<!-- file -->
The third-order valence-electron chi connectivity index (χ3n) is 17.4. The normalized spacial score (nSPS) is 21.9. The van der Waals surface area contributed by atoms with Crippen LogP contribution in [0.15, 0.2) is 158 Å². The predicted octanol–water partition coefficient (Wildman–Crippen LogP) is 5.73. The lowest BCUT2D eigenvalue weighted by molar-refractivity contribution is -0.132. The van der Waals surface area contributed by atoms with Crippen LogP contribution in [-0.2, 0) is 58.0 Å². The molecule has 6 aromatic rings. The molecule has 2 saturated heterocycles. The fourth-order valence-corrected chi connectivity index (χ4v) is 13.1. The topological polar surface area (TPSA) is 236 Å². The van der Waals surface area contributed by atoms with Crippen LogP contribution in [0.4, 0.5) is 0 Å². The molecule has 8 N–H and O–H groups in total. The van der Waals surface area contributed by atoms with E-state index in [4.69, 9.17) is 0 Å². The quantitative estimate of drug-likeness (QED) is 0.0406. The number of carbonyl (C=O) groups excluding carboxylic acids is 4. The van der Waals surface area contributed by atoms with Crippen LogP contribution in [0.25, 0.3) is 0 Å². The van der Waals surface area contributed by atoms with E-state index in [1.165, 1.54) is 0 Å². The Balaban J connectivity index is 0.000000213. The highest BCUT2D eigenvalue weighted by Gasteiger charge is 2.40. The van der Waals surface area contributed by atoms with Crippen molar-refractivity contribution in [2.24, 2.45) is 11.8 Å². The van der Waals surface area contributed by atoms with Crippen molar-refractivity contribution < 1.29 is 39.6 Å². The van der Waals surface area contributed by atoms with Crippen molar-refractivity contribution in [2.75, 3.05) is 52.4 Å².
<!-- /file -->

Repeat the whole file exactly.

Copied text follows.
The third-order valence-electron chi connectivity index (χ3n) is 17.4. The normalized spacial score (nSPS) is 21.9. The van der Waals surface area contributed by atoms with Crippen LogP contribution in [0.15, 0.2) is 158 Å². The predicted octanol–water partition coefficient (Wildman–Crippen LogP) is 5.73. The lowest BCUT2D eigenvalue weighted by molar-refractivity contribution is -0.132. The van der Waals surface area contributed by atoms with Crippen LogP contribution in [-0.2, 0) is 58.0 Å². The molecule has 6 aromatic rings. The molecule has 2 saturated heterocycles. The fourth-order valence-corrected chi connectivity index (χ4v) is 13.1. The topological polar surface area (TPSA) is 236 Å². The van der Waals surface area contributed by atoms with Crippen LogP contribution in [0.4, 0.5) is 0 Å². The molecule has 8 N–H and O–H groups in total. The van der Waals surface area contributed by atoms with E-state index in [4.69, 9.17) is 0 Å². The quantitative estimate of drug-likeness (QED) is 0.0406. The number of carbonyl (C=O) groups excluding carboxylic acids is 4. The van der Waals surface area contributed by atoms with Crippen LogP contribution in [0.25, 0.3) is 0 Å². The van der Waals surface area contributed by atoms with E-state index in [1.165, 1.54) is 0 Å². The Balaban J connectivity index is 0.000000213. The highest BCUT2D eigenvalue weighted by Gasteiger charge is 2.40. The van der Waals surface area contributed by atoms with Crippen molar-refractivity contribution in [2.24, 2.45) is 11.8 Å². The van der Waals surface area contributed by atoms with Crippen molar-refractivity contribution < 1.29 is 39.6 Å². The van der Waals surface area contributed by atoms with Crippen molar-refractivity contribution in [2.75, 3.05) is 52.4 Å².